What is Real Support?

One of common questions we hear is about how family and friends can be supportive when you’re giving up alcohol. It’s not always obvious.

Why’s that?

Too often family members – especially spouses – and friends have a vested interest in you continuing to drink. So you need to be on the look out for sabotage that can come as an unexpected and discouraging surprise.

It won’t always be as obvious as the husband who stocked the refrigerator with a dozen bottles of his wife’s favorite wine to welcome her home from her week with us. Or the wife who physically removed her husband from our offices at the first hint of progress.

But the lack of real support can be just as difficult whether it’s intentional, unconscious, or even well meant.

As you’re struggling to re-order your life and change your drinking you’ll apt to discover, for example, that as you adjust to living differently the people around you have to adjust too. Spouses who have grown used to you being “missing in action” may not be entirely thrilled to have you “back,” for example.

On a lesser level, as you add new activities and friends, some of the old one will necessarily fall by the wayside. That can be hard, and sad, but choices still need to be made and you are allowed to choose health and happiness.

Supportive people will ask how they can help and will listen to your answer. Frequently all we need ask is to be left alone for a bit to muddle through these changes, or for someone to just listen without needing to “help.”

This can also be a very exciting time to share with your spouse – an opportunity to grow together, closing the gap that alcohol abuse usually creates. It’s why we always include partners whenever it’s possible.

(The alternative, and the route 99% of treatment programs dictate, is amply reported in Mary Ellen’s popular article, Great, He Quit Drinking – When Will He Recover? )

Remember, real support won’t usually be found in groups that are more interested in keeping you bogged down with them than in freeing you (see The Bucket of Crabs).

Instead, pick a new interest, get to know new people who know nothing about your alcohol abuse and don’t care. They’re only interest is in the sober you and activities you now share.

Soon you’ll have a vested interest in the activity, your growing friendships, and not ruining things by going back to alcohol.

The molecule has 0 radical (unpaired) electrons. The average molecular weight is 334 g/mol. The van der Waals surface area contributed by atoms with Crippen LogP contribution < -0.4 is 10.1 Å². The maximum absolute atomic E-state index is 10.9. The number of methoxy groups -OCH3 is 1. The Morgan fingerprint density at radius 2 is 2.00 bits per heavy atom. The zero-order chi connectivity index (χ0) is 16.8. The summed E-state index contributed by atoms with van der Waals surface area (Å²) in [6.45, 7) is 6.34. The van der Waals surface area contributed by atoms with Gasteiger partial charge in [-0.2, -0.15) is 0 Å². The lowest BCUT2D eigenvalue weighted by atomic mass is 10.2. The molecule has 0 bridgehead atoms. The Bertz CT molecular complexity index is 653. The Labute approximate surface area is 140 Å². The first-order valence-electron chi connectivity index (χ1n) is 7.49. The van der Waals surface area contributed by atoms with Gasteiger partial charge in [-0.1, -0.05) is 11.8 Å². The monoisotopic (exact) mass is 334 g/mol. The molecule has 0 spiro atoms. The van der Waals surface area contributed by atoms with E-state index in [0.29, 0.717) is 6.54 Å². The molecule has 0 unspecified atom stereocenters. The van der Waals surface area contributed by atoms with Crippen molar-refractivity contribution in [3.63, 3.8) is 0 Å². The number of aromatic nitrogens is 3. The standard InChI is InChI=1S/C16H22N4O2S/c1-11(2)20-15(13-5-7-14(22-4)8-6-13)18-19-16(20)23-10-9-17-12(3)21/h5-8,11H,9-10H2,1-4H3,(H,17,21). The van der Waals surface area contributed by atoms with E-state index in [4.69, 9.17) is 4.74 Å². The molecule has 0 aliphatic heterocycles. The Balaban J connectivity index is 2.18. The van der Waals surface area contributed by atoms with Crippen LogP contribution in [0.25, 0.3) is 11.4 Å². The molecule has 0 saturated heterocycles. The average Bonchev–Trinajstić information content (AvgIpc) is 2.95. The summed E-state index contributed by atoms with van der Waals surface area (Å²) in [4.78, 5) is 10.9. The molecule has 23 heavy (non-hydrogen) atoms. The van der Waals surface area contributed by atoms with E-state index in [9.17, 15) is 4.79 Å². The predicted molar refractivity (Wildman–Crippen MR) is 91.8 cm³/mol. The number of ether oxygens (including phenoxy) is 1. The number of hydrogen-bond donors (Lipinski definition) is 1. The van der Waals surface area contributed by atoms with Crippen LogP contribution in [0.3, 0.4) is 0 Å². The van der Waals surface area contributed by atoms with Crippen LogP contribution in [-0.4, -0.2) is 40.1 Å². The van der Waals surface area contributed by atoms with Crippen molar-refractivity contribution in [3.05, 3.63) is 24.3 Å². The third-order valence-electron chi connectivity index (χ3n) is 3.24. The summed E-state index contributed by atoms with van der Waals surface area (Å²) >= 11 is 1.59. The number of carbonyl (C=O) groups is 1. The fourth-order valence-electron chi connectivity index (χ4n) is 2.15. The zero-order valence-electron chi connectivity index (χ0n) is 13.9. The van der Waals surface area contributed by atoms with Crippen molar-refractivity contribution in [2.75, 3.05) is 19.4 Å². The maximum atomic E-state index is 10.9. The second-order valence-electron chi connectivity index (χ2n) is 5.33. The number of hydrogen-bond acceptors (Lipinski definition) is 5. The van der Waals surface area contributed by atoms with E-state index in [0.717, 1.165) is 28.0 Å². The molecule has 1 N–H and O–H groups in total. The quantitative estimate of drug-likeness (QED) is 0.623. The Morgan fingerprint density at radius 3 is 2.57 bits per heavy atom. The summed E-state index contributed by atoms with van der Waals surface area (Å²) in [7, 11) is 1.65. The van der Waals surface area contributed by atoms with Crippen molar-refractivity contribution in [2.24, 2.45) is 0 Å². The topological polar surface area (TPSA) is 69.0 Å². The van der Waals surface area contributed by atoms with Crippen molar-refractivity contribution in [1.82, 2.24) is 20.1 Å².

Whether it’s the gym, Habitat for Humanity, the Audubon Society, volunteering, or any other activity that holds your interest, you’ll be far better off, and far less apt to return to those bad old days of yesteryear, with friends and interests that have no alcohol focus.

You will become what you believe. Do you believe you are a powerless alcoholic victim? Or an empowered adult who’s “been there, done that,” and moved on to a more interesting way to live?

Not really a difficult choice, is it?

Remember, you can always find real support here, with us.

Dr. Mary Ellen Barnes & Dr. Edward Wilson
Call Toll Free 888-541-6350
In Los Angeles or From Alaska: 310-541-6350)

Good Choices

We’re always interested when we hear about how someone has exchanged new positive behaviors for old self-destructive ones. That happened
again at the Smart Recovery meeting we host on Monday evenings.

One of the attendees noted that he lives a long ways away but, as a teacher, he has the summer off and some time to fill. Our offices are located on the lovely Palos Verdes Peninsula and he decided that he’d drive over to the area in the afternoon when traffic wasn’t a problem.

He then spends a few hours exploring the parks, trails, and beaches here – areas that he’d normally never have gotten around to visiting. As the afternoon ends he grabs a snack and joins us for the 6:30-7:30 get together.

Afterwards he heads home – and by then the traffic has thined out – having had a great afternoon and evening. He’s filled his time productively, and learned more about dealing with his life without alcohol abuse.

And we get to thank him for presenting us with an excellent example!


Tools We Use

“Those who do not create the future they want must endure the future they get.” — Draper L. Kaufman, Jr.

“You don’t get to choose how you’re going to die, or when. You can only decide how you’re going to live. Now.” — Joan Baez

We use Dr. Jane Loevinger’s Sentence Completion Test which measures how you interact with the world – it’s your perspective and point of view. We use her model with every client.

Since 1985 Ed has scored and interpreted over 5,000 SCTs for dozens of projects, universities, individuals, clinics, and the military. Beginning later this summer we’ll be offering the SCT to people through our web site at $79 per test.

If you’re interested now, as a Newsletter reader, you can get the SCT plus scoring, interpretation, and how you compare to AA zealots for only $49.

To do this, just e-mail Ed at DrWilson@non12step.com and request either the women’s or men’s form (or both).

Let us help you start unraveling what a fascinating mystery, and research project you are!

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And, as always, for information or just to talk, one of us answers the phone personally from 8:00 a.m. – 8:00 p.m., Pacific Daylight Time, Monday – Thursday, unless we are with clients, or from 9:00 a.m. – 5:00 p.m. Friday, Saturday, and Sunday.

If we don’t answer because we’re with a client, or away from the office, leave your name and number and one of us will usually be able to get back to you within an hour.

Toll Free From the Lower 48 or Canada: 888-541-6350

In Los Angeles, or from Alaska: 310-541-6350